When Twitter, Inc. announced it would shut down Vine in October 2016, the internet lost a popular source of content and seemingly a piece of its history.

Vine, which at one point had roughly 200 million active users, launched in January 2013. It was mostly considered a medium for a diverse set of creators to shape online comedy with looping, six-second videos. Phrases like “back at it again at Krispy Kreme” became part of the internet’s collective vernacular, spawning many unforgettable memes.

But Vine struggled to hold on to its accounts. A data study by Markerly showed that 52 percent of "the platform’s top users (those with 15,000 followers or more) have left the platform as of January 1, 2016. There are 9,725 users on Vine that have more than 15,000 followers, putting them in the 99th percentile, but 5,094 of them have not posted on the platform since the beginning of this year."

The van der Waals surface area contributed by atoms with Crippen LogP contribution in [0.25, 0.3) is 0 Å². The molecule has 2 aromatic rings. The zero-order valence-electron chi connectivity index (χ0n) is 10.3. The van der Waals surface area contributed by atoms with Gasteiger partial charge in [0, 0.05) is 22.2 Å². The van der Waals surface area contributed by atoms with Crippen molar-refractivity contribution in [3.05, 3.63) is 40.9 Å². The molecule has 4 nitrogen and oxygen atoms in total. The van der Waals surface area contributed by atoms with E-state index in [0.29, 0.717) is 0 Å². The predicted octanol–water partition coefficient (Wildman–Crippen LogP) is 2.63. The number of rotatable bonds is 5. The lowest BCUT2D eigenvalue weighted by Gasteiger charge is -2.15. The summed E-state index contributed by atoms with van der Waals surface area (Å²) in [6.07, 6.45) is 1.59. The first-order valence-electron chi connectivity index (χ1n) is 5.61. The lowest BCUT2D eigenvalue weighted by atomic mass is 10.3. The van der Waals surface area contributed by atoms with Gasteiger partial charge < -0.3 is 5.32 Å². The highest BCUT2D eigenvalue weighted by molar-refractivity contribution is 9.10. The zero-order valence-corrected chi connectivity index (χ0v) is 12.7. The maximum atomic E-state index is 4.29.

Last week, Vine co-founder Dom Hofmann used Twitter to announce a new app that will perhaps carry the torch for its fallen predecessor. At the time, he did not share any details other than he would be funding it himself as a side project to another company he’s involved with called Interspace, according to The Verge.

Only a name and logo were released. Hofmann again used the platform that ended Vine to announce that the sequel app will be called V2.

After Vine was shut down, users were given the chance to download their Vines for posterity, but after a point, new Vines could no longer be uploaded to the service. Many of them still work or can be found on YouTube, but a great deal of them are dead links now.